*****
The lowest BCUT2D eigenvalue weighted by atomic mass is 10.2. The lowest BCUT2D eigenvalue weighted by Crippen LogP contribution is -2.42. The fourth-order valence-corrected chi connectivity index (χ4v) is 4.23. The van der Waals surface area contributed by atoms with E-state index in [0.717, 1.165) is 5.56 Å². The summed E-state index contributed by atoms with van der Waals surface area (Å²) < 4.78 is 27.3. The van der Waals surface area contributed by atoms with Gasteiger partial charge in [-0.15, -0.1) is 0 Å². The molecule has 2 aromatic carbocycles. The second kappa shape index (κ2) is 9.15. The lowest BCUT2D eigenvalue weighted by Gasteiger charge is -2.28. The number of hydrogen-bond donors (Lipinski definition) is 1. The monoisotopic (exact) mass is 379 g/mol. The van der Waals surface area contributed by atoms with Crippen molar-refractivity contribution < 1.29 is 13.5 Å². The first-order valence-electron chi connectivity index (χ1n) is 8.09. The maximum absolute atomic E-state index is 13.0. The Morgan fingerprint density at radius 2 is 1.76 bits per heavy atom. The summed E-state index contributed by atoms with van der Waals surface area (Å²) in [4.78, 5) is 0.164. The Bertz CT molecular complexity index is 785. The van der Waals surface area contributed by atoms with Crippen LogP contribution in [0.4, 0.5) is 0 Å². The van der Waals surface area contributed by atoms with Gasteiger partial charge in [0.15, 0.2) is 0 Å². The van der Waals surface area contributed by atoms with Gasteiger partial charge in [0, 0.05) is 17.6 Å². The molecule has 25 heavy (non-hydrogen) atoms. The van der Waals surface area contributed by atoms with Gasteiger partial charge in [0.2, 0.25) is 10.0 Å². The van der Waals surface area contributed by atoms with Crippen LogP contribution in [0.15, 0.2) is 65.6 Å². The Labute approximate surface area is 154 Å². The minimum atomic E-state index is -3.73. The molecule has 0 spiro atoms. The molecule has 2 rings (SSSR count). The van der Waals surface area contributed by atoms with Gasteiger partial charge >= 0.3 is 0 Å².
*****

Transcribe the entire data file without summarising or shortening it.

The lowest BCUT2D eigenvalue weighted by atomic mass is 10.2. The lowest BCUT2D eigenvalue weighted by Crippen LogP contribution is -2.42. The fourth-order valence-corrected chi connectivity index (χ4v) is 4.23. The van der Waals surface area contributed by atoms with E-state index in [0.717, 1.165) is 5.56 Å². The summed E-state index contributed by atoms with van der Waals surface area (Å²) < 4.78 is 27.3. The van der Waals surface area contributed by atoms with Gasteiger partial charge in [-0.15, -0.1) is 0 Å². The molecule has 2 aromatic carbocycles. The second kappa shape index (κ2) is 9.15. The lowest BCUT2D eigenvalue weighted by Gasteiger charge is -2.28. The number of hydrogen-bond donors (Lipinski definition) is 1. The monoisotopic (exact) mass is 379 g/mol. The van der Waals surface area contributed by atoms with Crippen molar-refractivity contribution < 1.29 is 13.5 Å². The first-order valence-electron chi connectivity index (χ1n) is 8.09. The maximum absolute atomic E-state index is 13.0. The Morgan fingerprint density at radius 2 is 1.76 bits per heavy atom. The summed E-state index contributed by atoms with van der Waals surface area (Å²) in [4.78, 5) is 0.164. The Bertz CT molecular complexity index is 785. The van der Waals surface area contributed by atoms with Crippen LogP contribution in [0.4, 0.5) is 0 Å². The van der Waals surface area contributed by atoms with Gasteiger partial charge in [0.15, 0.2) is 0 Å². The van der Waals surface area contributed by atoms with Gasteiger partial charge in [0, 0.05) is 17.6 Å². The molecule has 25 heavy (non-hydrogen) atoms. The van der Waals surface area contributed by atoms with Gasteiger partial charge in [0.2, 0.25) is 10.0 Å². The van der Waals surface area contributed by atoms with Crippen LogP contribution in [0.15, 0.2) is 65.6 Å². The Labute approximate surface area is 154 Å². The minimum atomic E-state index is -3.73. The molecule has 0 spiro atoms. The molecule has 2 rings (SSSR count). The van der Waals surface area contributed by atoms with Gasteiger partial charge >= 0.3 is 0 Å².